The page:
How to Exercise Safely During COVID-19

How to Exercise Safely During COVID-19

By: Tara Iyer, MD • Posted on November 23, 2020

Exercise in the Time of Coronavirus

Coronavirus has led to drastic changes in how our society functions. In addition to the direct impact of contracting the virus, health professionals have become increasingly concerned about the indirect health effects the virus has had on the world’s population. The social isolation experienced by many can lead to a myriad of mental health complications. Home confinement may also lead to sleep disturbances and increased food intake. With several public spaces, parks and gyms closing, many people are also engaging in significantly less physical activity than is recommended.

The Importance of Regular Exercise

We all know that exercise is good for our health.

  • Every time you visit the doctor, you are likely told about the importance of exercise in preventing obesity, diabetes, high blood pressure, high cholesterol, heart disease, dementia and many types of cancer.
  • You may not know that regular exercise has also been linked to increased longevity of life. Regular moderate to vigorous exercise has been associated with decreased mortality rates.
  • Regular exercise can also drastically improve the quality of our lives.
  • In addition to helping with weight management, exercise has also been shown to elevate mood, decrease anxiety, improve sleep, regulate digestion, boost energy, and improve sex life.

How Should I Exercise?

To achieve optimal results for your health, it is recommended to vary how you exercise. You should aim for 2.5 hours or 150 minutes of at least moderate aerobic exercise per week. You should also include strength or resistance training in your workout regimen at least 3 times per week.

How can I Exercise Without Increasing my Risk of Giving or Getting COVID-19?

Exercise outside

  • Walking, jogging, cycling or hiking outside
  • Spending at least 120 minutes a week outside in nature has been associated with good health and well being.
  • Forest therapy, also known as forest bathing, is a recognized practice of behavioral health treatment in several countries. This practice originated in Asia and involves solo or guided forest walks that have been associated with improved mental health.

Tips for Staying Safe When Exercising Outside

  1. Since these places have become more popular recently due to coronavirus, try visiting on off-peak hours such as early in the morning or in the late afternoon to avoid the crowds.
  2. Bring a mask in case of crowded areas.

At home exercise options

There are many exercise programs that offer full body workouts that include options for aerobic exercise, strength training and flexibility, including the following:

  1. Peloton
  2. Soul-cycle bike
  3. Mirror
  4. NordicTrack


  • These Live Class options give you the opportunity to workout with others from the safety of your own home.


  • These options can be expensive and there can be long wait times on delivery given their popularity.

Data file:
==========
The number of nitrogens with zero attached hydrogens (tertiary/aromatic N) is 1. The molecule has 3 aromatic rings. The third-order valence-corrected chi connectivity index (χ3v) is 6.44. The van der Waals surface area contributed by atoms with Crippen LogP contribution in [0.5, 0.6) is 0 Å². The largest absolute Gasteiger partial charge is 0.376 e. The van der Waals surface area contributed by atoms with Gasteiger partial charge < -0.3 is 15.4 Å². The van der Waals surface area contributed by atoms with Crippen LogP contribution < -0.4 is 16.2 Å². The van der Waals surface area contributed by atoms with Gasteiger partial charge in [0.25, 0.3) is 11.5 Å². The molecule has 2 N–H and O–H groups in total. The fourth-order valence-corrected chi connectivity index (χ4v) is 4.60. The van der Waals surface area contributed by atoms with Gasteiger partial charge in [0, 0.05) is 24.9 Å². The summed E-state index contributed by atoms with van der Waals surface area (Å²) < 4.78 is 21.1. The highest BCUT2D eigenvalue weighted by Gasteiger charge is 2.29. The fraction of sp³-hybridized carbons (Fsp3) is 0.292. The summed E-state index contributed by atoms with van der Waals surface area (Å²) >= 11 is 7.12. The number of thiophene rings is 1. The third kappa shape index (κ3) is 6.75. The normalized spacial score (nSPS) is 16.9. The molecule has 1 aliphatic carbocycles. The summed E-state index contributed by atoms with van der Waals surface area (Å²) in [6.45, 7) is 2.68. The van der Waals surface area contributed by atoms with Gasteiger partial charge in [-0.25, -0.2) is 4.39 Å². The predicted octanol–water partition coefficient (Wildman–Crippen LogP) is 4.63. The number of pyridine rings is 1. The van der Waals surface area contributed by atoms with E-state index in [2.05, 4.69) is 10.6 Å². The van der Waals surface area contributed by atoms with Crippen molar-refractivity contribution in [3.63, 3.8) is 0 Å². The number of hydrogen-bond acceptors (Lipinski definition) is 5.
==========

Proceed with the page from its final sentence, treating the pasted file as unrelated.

Most cost-effective at home exercise options

There are an exhaustive amount of free workout classes and guidebooks on the internet, including:

  1. Apps
  2. Online guidebooks
  3. YouTube videos


  • Free!
  • An abundance of options: You are able to try multiple workouts and find what suits you


  • An abundance of options: It can be difficult to know where to start


  1. Consider starting with the American College of Sports Medicine (ACSM) at home circuit guide.
  2. If you prefer easy-to-use phone applications, the Johnson & Johnson Official 7 Minute Workout is considered to be most congruent with ACSM recommendations.

While there are a myriad of options available, it is most important to find something you enjoy and can stick to!

Be Strong, Be Healthy, Be in Charge!

- Tara Iyer, MD

About Tara Iyer, MD

Dr. Tara Iyer is a NAMS-certified Menopause Practitioner and currently working as the Lead Physician at Brigham and Women's Menopause and Midlife Clinic in the Fish Center for Women’s Health and as a clinical instructor at Harvard Medical School. She is a board-certified family medicine physician, specializing in women's health, menopause care, and weight management medicine.

She received her M.D. from Rutgers Robert Wood Johnson Medical School and completed her residency with an obstetrics and women's health track at Saint Joseph Hospital Family Medicine Residency in Denver, Colorado. She then completed a two-year specialized women's health fellowship with me at Cleveland Clinic.

Dr. Iyer is also board-certified in Obesity Medicine and works as an attending physician at the Center for Weight Management and Wellness within the Endocrine Division of Brigham and Women's Hospital. She intends to foster stronger clinical and research partnerships between the Division of Women’s Health and the Center for Weight Management and Wellness, to create a more comprehensive and collaborative approach to the management of midlife women’s health issues.

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